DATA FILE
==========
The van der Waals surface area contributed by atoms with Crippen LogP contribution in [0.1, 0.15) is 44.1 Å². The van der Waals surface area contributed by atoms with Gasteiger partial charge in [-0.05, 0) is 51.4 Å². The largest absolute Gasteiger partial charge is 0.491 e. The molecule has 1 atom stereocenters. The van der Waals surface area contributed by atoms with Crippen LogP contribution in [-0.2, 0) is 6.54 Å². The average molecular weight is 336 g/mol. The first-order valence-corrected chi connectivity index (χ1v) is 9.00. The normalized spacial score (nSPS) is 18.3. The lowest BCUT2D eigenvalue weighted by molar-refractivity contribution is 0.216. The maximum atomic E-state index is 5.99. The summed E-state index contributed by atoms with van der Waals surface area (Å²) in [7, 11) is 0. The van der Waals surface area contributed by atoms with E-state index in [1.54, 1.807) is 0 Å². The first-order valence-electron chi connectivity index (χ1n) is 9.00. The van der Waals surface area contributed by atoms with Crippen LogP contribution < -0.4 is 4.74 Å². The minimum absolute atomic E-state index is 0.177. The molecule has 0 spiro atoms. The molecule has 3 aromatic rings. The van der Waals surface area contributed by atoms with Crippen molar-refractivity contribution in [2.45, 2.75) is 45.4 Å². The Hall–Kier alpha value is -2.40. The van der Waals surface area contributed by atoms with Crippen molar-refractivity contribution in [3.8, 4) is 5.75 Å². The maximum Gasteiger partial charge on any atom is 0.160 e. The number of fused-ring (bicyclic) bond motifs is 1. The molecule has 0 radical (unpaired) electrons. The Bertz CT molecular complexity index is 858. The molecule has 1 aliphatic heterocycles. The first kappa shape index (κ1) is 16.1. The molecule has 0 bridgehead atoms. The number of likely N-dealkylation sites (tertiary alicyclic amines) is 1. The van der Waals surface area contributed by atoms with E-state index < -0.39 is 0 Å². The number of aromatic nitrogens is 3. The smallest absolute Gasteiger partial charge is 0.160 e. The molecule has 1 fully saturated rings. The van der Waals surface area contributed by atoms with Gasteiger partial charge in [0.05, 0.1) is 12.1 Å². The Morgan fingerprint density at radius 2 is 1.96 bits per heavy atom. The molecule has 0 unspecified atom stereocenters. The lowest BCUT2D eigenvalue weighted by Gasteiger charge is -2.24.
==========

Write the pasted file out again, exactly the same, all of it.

The van der Waals surface area contributed by atoms with Crippen LogP contribution in [0.1, 0.15) is 44.1 Å². The van der Waals surface area contributed by atoms with Gasteiger partial charge in [-0.05, 0) is 51.4 Å². The largest absolute Gasteiger partial charge is 0.491 e. The molecule has 1 atom stereocenters. The van der Waals surface area contributed by atoms with Crippen LogP contribution in [-0.2, 0) is 6.54 Å². The average molecular weight is 336 g/mol. The first-order valence-corrected chi connectivity index (χ1v) is 9.00. The normalized spacial score (nSPS) is 18.3. The lowest BCUT2D eigenvalue weighted by molar-refractivity contribution is 0.216. The maximum atomic E-state index is 5.99. The summed E-state index contributed by atoms with van der Waals surface area (Å²) in [7, 11) is 0. The van der Waals surface area contributed by atoms with E-state index in [1.54, 1.807) is 0 Å². The first-order valence-electron chi connectivity index (χ1n) is 9.00. The van der Waals surface area contributed by atoms with Crippen LogP contribution < -0.4 is 4.74 Å². The minimum absolute atomic E-state index is 0.177. The molecule has 0 spiro atoms. The molecule has 3 aromatic rings. The van der Waals surface area contributed by atoms with Crippen molar-refractivity contribution in [2.45, 2.75) is 45.4 Å². The Hall–Kier alpha value is -2.40. The van der Waals surface area contributed by atoms with Crippen molar-refractivity contribution in [3.8, 4) is 5.75 Å². The maximum Gasteiger partial charge on any atom is 0.160 e. The number of fused-ring (bicyclic) bond motifs is 1. The molecule has 0 radical (unpaired) electrons. The Bertz CT molecular complexity index is 858. The molecule has 1 aliphatic heterocycles. The first kappa shape index (κ1) is 16.1. The molecule has 0 bridgehead atoms. The number of likely N-dealkylation sites (tertiary alicyclic amines) is 1. The van der Waals surface area contributed by atoms with E-state index < -0.39 is 0 Å². The number of aromatic nitrogens is 3. The smallest absolute Gasteiger partial charge is 0.160 e. The molecule has 1 fully saturated rings. The van der Waals surface area contributed by atoms with Gasteiger partial charge in [0.05, 0.1) is 12.1 Å². The Morgan fingerprint density at radius 2 is 1.96 bits per heavy atom. The molecule has 0 unspecified atom stereocenters. The lowest BCUT2D eigenvalue weighted by Gasteiger charge is -2.24.